Energy is harder to explain. We think of this as motion, heat, or light, but energy is also associated with massless particles called “photons” having a spin of 1. These photons vibrate at certain frequencies and travel through space in waves of particular length. Greater frequency of vibration is associated with more heat. The primordial plasma was once very hot but it has cooled considerably as the universe expanded.

At the time of the Big Bang, the universe was an amalgam of energy and matter compressed into a very small space. For thousands of years, photons spontaneously changed into matter. Matter freely changed back into photons. Matter and energy were mixed together in the primordial soup. Einstein's equation describes the quantitative relationship between matter and energy as they become converted into each other. This process of conversion has been compared to steam condensing into water and water freezing to become ice.

As the universe expanded, the wave length of the photons increased so that a cooling process took place. The radiation could then not so easily be converted into matter. Energy converted into matter made equal quantities of protons and neutrons along with free electrons. Neutrons each have a proton and electron. However, free-standing neutrons are unstable; they have a half-life of 887.5 seconds. Many broke down into protons and electrons.

Some neutrons survived in combination with protons. A single proton and neutron fused together forms deuterium (²H), which is the nucleus of a heavy-hydrogen atom. Several deuterium nuclei collided with free-floating protons to produce helium nuclei (consisting of two protons plus one or two neutrons). In a few cases, helium nuclei collided with protons to produce nuclei of lithium (three protons plus three or four neutrons) which were unstable.

The nuclei of deuterium atoms started to form when the temperature had dropped to around 3 billion degrees Celsius but they were soon knocked apart in particle collisions. By then , the proportion of neutrons had dropped to around 14 percent of all matter . When the temperature had dropped to 1 billion degrees, the ra diation was insufficient to destroy the deuterium nuclei. In the next few seconds, most of the remaining neutrons were combined with protons to produce nuclei of helium-4, each consisting of two protons and two neu trons. Helium -4 nuclei are stable.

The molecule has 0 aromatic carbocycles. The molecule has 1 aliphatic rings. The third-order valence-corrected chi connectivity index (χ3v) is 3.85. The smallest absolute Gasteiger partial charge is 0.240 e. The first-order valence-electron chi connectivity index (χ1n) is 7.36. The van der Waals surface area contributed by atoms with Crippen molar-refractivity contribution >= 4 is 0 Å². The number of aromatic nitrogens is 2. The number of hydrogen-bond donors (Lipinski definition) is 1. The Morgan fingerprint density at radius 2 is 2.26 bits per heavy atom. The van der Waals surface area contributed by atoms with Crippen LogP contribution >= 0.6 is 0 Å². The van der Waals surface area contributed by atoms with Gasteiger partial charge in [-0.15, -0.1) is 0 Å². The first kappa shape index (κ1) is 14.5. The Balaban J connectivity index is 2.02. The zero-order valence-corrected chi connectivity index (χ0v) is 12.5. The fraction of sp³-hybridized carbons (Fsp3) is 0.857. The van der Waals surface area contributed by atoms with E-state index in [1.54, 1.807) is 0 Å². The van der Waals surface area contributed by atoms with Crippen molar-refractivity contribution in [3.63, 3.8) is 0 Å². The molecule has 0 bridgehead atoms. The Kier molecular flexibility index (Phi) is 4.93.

Afterwards, the nuclei of hydrogen, helium, and, in a few cases, lithium combined with free-floating electrons to form electrically neutral atoms. These became the elemental building blocks of matter. But there was a catch. Each time an atom was created, a photon of energy was released. The surplus photons collided with electrons that had not been captured in atoms. The two types of energy particles, mixed together, moved at the same temperature in mutual interference.

A kind of stalemate ensued. The free-floating photons collided with atoms, knocking out their electrons which became free once again. The positively-charged nuclei of these atoms then picked up other electrons. With the recombination of atoms, photons were again released. They then reacted with other electrically neutral atoms, perpetuating the cycle.

And so it went for the first 380,000 years. The photons of energy and electrons of matter interfered with each other’s development. This was because the universe was still hot. It consisted of white-hot particles of matter in a sea of photons. Energy and matter could not escape each other’s clutches.

After around 380,000 years, however, the universe had expanded to the point that its temperature dropped to below 3,000 degrees Kelvin. The increased wave length of the photons generated insufficient energy to ionize the hydrogen atoms. Those atoms remained intact. Matter and energy went their separate ways.

What happened then was that the previously formed nuclei combined with electrons to create atoms. The electrons, now locked in atoms, could no longer interfere with the photons of light so that the latter could now travel unimpeded through space. The electrically neutral atoms which balanced the positively and negatively charged particles no longer blocked the transmission of light. The photons were then able to move through a clear universe.

That is why astronomers can detect radiation emitted after universe had cooled to a sufficient point (3000 degrees Kelvin) but no earlier: Light was not then able to escape. This energy exists today in the form of cosmic background radiation. The level of radiation, while slowly decreasing, is much the same no matter where one looks in the night sky. Its temperature is around 2.7 degrees above absolute zero.

Prior to their separation, the mass density of energy exceeded that of matter. The universe was dominated by the dynamics of energy. Subsequently, it has been dominated by matter. Matter exists mostly in the form of hydrogen atoms; helium accounts for about 25 percent of its mass. Atoms of these two elements along with energy waves floated out through space as the universe expanded.

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Chapter 4

The Human Species Appears

 

a search for our ancestors


We who contemplate Big History are human beings. We belong to that species of animal life called Homo sapiens. But Homo sapiens did not always exist. This species, too, has a creation story.

How did human beings develop? A theory that stirred controversy in the 19th century but has since become generally accepted within the scientific community is that mankind evolved from other species of life including apes, reptiles, and even primitive single-cell organisms. It is not that such creatures living today are our ancestors but that back in time, millions of years ago, there were living organisms similar to them whose descendants we are.